Mohandas Karamchand Gandhi
Mohandas Karamchand Gandhi (1869-1948), was an Indian nationalist leader who established his country's freedom by way of a nonviolent revolution. He was born in Porbandar in the present state of Gujarat on October 2, 1869, and educated in law at University College, London. In 1891, after having been admitted to the British bar, Gandhi returned to India and attempted to establish a law practice in Bombay with little success. Two years later, an Indian firm with interests in South Africa retained him as legal adviser in its office in Durban. Arriving in Durban, Gandhi found himself treated as a member of an inferior race. He was appalled at the widespread denial of civil liberties and political rights to Indian immigrants to South Africa. He threw himself into the struggle for basic rights for Indians.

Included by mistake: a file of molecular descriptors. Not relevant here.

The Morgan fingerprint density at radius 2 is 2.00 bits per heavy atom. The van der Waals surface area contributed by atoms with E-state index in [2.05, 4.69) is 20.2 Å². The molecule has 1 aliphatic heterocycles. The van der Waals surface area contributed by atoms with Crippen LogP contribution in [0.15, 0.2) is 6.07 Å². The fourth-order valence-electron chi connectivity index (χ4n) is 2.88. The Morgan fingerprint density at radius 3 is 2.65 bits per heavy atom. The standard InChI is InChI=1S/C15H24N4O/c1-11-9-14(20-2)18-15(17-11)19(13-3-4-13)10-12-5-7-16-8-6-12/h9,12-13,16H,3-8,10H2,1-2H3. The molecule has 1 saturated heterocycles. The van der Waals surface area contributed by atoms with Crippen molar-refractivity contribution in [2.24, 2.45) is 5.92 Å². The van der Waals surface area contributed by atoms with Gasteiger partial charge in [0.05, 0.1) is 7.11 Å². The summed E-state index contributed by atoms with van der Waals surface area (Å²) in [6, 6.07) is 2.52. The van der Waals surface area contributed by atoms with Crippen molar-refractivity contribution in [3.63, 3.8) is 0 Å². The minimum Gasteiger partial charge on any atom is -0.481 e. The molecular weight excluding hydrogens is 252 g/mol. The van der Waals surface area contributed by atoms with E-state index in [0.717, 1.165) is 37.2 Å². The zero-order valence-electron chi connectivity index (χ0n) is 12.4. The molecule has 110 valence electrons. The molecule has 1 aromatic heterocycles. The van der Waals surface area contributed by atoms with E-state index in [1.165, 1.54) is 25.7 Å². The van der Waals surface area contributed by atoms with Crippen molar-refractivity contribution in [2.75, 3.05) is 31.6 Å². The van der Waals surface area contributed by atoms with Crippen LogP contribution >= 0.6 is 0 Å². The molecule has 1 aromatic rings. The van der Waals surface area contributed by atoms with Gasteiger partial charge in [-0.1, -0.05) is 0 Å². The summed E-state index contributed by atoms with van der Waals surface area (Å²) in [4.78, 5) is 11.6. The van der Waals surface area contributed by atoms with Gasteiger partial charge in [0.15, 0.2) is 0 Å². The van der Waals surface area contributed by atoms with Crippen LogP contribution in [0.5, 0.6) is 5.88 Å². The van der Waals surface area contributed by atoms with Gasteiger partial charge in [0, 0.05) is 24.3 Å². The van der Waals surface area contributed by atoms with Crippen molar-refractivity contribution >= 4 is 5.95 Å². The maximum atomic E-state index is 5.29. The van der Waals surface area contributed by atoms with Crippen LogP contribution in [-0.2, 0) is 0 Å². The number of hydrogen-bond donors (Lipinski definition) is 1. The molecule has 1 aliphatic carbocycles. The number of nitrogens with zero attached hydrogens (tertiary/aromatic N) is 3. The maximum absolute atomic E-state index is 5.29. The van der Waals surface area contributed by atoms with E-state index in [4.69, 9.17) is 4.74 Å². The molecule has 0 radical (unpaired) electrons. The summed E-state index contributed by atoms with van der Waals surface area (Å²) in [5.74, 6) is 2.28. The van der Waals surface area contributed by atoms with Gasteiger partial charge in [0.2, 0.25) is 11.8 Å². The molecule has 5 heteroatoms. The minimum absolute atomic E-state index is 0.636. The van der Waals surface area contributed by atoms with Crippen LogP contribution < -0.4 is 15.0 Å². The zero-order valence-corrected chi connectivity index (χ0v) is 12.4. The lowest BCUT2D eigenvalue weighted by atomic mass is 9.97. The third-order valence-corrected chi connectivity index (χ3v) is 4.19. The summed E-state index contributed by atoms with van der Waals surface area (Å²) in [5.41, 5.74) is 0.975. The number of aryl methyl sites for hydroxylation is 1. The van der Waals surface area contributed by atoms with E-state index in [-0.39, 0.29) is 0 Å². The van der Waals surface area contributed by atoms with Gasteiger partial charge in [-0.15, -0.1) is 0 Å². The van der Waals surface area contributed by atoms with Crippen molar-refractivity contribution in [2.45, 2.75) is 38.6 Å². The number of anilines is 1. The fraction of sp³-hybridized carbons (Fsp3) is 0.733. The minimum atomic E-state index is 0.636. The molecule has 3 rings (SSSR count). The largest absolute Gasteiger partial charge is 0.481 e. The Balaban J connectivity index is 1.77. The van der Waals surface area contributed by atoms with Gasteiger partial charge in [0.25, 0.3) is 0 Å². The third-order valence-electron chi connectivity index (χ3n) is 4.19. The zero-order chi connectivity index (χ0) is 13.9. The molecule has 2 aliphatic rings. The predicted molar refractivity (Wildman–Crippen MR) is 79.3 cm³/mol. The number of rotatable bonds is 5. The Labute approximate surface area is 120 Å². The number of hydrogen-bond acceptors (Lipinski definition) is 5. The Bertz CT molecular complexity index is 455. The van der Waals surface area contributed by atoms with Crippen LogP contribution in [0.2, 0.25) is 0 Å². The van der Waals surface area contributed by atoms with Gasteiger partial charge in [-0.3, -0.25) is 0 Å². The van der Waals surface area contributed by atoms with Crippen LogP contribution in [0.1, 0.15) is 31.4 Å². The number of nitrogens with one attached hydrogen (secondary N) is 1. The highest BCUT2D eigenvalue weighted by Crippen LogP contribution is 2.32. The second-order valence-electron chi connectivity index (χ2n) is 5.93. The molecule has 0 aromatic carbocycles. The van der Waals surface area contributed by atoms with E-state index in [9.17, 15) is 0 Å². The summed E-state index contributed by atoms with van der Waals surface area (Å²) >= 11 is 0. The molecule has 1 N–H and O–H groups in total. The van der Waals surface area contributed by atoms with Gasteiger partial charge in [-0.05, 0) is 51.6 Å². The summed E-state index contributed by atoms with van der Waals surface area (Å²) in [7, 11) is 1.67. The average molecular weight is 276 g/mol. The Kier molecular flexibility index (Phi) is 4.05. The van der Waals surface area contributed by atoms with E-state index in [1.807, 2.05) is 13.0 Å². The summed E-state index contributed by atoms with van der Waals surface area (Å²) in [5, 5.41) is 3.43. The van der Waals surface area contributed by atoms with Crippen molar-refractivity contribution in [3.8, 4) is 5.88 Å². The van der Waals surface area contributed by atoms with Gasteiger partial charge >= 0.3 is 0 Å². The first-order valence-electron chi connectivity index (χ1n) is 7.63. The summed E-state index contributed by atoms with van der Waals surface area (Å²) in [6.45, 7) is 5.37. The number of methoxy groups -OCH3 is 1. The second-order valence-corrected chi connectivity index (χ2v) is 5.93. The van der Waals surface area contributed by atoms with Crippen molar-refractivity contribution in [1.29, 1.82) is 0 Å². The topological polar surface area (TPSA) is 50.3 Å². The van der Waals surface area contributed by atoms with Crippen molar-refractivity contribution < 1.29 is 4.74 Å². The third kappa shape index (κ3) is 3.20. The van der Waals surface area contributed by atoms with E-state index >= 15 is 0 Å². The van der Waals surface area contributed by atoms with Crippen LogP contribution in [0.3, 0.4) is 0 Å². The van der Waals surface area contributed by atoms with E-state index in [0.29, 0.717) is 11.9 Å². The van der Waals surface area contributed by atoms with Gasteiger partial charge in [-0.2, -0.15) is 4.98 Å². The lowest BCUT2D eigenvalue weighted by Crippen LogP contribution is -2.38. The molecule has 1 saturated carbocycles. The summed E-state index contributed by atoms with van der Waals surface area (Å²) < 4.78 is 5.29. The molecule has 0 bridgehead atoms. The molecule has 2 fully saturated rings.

Gandhi was inspired by Leo Tolstoy, Jesus Christ, and Henry David Thoreau's essay, "Civil Disobedience." He was assassinated in 1948 by a Hindu zealot named Nathuram Godse.
Autobiography : The Story of My Experiments With Truth by Mohandas Karamchand Gandhi